8. Life insurance policies issued by the Veteran's Life Insurance Company must be changed so that they can be assignable to a funeral home. Most people don't have the money for funeral expenses just sitting in the bank.
9. Buddy letters shouldn't be requested as too may veterans have been killed in action or died along the way.
Mr. Clark himself was told we are just going to keep burying the paper work until all the Viet Nam veterans are dead and then we won't have to pay off on any claims. This is just stupid someone's idea of a bad joke. Mr. Clark has been fighting a separate issue for PTSD for quite sometime and each time he is denied because they say there isn't enough information to prove he has PTSD. Yet Mr. Clark has documentation in his possession from the Veterans Hospital in Tampa Florida stating his main Diagnosis is PTSD. Imagine that if you will. One thing stated in that documentation is you don't have all they symptoms. Well if I am depressed, do I have to all the symptoms of depression to be diagnosed with depression?
The issue of stressors that the VA looks for just seems to be more bureaucratic doublespeak. I was told the stressors could be things like gunfire, picking up dead bodies, shooting women and children etc. Mr. Clark himself was part of assassinations - If that isn't a stressor I don't know what is.
Now the new stressors have come out just recently, such as diabetes, heart disease, and strokes and on and on. So if the documentation is provided by civilian doctors that should be good enough. Why torment these veteran's any more? Give them what they deserve.
It is my understanding as well that the VA doesn't like when a veteran gets a civilian doctor or any civilian information for that matter. They claim they are too overworked and too underpaid to handle all of these themselves so why put up a stink when it comes to the documentation. If the documentation is presented that should be good enough. I was told I could get a "rent a doctor" to sign any documentation that Mr. Clark might need and it would be accepted. What is all this craziness? Let's take care of all the veterans but let us take care of the older veterans first and make the younger ones wait just like the Viet Nam veteran's have had to wait. This system is just wrong.
1. When a veteran dies and his/ her spouse and children are entitled to DIC. Let's stop the nonsense and just have a short form for them to fill out and turn in the necessary documentation and not be told this will take 6-8 months or longer to complete. It is no wonder the Department of Veteran's Affairs can't get their jobs done. They make it more difficult on themselves.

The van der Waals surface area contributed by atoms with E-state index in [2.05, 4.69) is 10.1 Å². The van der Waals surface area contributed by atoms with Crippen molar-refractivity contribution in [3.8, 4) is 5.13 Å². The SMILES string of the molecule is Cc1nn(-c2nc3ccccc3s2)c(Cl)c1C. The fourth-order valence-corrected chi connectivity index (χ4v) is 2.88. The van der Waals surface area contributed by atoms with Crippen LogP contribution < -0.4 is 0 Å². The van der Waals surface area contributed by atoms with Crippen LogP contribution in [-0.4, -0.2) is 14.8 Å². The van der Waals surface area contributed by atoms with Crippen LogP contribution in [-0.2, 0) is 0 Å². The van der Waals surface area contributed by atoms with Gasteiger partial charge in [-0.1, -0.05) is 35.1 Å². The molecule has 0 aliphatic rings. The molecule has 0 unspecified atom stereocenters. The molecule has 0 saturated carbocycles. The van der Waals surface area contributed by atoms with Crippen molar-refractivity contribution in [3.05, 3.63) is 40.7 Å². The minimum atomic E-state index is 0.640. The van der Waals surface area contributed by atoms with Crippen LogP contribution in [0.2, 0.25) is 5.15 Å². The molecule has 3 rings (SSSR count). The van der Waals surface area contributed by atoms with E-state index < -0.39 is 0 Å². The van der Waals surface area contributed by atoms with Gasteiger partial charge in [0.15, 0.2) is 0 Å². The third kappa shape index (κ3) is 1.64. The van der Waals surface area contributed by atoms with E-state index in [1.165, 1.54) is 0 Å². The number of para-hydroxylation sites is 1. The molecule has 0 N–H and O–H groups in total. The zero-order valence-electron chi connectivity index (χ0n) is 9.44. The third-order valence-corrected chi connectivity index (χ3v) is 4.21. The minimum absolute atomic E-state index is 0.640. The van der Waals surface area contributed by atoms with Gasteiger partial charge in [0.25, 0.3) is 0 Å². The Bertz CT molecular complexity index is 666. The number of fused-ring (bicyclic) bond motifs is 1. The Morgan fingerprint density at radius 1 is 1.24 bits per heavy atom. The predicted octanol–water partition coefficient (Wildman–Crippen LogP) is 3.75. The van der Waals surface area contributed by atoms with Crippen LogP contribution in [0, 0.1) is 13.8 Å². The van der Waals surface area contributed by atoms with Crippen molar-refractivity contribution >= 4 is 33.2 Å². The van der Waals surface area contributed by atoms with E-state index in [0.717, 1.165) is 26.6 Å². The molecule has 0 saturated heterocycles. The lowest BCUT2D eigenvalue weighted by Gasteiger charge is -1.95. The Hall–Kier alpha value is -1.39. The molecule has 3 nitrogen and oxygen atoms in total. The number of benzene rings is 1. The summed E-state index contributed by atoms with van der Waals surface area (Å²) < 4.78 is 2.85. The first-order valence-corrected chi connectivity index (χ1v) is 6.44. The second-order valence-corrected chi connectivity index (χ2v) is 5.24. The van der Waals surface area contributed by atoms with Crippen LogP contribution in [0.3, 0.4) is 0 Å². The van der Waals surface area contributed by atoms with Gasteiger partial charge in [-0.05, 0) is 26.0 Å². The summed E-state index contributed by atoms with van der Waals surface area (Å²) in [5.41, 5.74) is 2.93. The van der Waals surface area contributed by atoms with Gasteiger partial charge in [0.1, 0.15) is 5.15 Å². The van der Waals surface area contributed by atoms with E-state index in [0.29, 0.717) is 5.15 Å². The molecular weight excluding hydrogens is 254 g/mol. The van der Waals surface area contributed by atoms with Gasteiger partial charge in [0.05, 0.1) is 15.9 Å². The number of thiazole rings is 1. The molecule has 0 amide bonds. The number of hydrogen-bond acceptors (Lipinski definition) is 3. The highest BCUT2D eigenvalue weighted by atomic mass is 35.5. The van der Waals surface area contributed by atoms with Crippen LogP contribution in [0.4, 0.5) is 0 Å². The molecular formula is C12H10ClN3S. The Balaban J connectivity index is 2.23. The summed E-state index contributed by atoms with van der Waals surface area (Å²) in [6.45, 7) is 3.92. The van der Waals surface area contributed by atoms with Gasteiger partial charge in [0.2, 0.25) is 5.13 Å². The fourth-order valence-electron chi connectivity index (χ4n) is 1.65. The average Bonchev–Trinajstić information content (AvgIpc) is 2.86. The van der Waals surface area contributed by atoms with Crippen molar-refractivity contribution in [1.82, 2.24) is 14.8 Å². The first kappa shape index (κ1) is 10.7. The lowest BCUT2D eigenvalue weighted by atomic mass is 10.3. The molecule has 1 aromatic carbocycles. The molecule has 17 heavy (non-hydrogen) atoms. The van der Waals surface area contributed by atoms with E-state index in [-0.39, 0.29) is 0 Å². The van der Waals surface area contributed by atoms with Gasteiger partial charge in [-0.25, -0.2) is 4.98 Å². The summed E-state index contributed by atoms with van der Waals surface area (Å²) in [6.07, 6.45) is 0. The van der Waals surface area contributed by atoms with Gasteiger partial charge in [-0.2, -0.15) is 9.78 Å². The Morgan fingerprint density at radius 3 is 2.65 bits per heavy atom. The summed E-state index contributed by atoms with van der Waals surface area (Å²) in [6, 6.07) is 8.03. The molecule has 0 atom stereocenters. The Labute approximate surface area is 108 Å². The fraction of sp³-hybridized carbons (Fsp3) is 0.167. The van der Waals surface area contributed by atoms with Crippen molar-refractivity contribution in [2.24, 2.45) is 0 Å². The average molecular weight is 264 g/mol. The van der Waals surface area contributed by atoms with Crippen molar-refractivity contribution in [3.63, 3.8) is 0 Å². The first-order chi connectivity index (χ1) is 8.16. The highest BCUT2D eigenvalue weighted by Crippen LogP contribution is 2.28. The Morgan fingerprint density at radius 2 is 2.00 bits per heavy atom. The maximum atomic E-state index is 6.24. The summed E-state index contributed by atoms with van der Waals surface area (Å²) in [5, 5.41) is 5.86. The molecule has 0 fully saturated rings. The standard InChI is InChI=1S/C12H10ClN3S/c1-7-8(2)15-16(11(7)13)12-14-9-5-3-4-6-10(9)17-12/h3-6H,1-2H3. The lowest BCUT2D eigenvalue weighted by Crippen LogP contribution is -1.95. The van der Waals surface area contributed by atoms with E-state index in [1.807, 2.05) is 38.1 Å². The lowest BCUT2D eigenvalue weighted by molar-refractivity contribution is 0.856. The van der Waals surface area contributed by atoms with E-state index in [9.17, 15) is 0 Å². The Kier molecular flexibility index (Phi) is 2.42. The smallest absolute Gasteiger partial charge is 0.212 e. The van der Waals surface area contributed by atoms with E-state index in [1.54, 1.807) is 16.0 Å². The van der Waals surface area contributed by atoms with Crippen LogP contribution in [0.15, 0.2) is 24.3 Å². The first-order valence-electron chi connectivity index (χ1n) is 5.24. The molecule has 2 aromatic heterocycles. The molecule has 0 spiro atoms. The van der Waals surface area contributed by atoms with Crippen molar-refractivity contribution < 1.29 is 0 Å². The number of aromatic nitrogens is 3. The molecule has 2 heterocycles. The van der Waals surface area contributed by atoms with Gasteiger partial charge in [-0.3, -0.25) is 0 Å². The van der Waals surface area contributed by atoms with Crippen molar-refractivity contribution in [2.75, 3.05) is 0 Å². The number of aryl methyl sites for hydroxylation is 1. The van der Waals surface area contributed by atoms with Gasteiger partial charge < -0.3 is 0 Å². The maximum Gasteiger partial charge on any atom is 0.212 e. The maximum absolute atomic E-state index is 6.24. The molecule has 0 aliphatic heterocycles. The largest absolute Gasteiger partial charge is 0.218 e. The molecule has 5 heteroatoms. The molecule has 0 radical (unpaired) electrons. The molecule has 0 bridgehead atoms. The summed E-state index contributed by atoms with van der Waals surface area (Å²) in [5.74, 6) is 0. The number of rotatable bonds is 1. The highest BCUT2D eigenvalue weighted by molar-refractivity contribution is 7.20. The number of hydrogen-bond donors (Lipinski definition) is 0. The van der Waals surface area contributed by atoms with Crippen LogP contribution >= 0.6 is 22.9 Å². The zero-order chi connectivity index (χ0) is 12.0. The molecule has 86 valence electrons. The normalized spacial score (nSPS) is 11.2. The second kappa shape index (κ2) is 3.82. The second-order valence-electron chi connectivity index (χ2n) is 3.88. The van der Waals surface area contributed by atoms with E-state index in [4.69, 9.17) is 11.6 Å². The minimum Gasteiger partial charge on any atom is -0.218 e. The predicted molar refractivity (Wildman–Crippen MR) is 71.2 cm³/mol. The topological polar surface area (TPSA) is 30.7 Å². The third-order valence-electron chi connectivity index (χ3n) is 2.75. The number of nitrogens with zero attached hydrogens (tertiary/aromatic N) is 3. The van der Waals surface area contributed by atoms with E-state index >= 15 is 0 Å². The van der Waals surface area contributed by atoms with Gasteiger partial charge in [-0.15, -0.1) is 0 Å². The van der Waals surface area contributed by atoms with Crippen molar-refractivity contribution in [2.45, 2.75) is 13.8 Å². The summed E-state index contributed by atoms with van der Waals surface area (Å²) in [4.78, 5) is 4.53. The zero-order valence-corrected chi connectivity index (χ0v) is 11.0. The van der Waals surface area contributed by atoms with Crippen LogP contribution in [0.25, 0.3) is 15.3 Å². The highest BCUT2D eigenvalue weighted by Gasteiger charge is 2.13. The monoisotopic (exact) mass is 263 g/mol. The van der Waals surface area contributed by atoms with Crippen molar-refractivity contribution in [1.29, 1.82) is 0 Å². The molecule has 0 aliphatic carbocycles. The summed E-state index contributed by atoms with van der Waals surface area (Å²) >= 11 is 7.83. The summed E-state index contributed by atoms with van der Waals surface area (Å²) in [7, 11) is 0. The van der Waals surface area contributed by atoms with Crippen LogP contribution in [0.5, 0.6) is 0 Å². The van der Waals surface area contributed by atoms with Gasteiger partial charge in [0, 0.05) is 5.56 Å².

2. Each veteran should be given a packet the first time they ever walk into a VA office with all the forms that they may need all in a nice little packet since the VA is so big on paperwork.
I had the most awful time getting added to be my husband's dependent as when we went to the VA in 2004. They filled out a form making me his dependent, but only in the event that he should die in a VA facility. The man that did this was Alex Benjamin, whom I understand is no longer with the VA. He never told us that because Mr. Clark's first wife was deceased and that because I had been married before, that we would have to present the former Mrs.'s Clarks death certificate, our marriage certificate, as well as my divorce decrees. How insane is this? Had we been told in 2004, we could have done so then, and not go crazy now trying to scramble for this information. All of the information that they requested is of course a matter of public record, thus they have access to it already. I feel that the only documentation that should have to be presented in this situation is the marriage certificate. That is an official document, thus being all that is needed. What about the young mother that was just recently killed in action and the grandparents have the child now and can't get benefits because they don't have proper documentation such as a will? For heavens sake, this is nuts. The young mother wrote on a paper that her benefits were to go to her child. What does it take to get someone to listen? The first and most important step in communication is listening. Can you tell me is anyone listening?
My sincere thanks, Amy M. Clark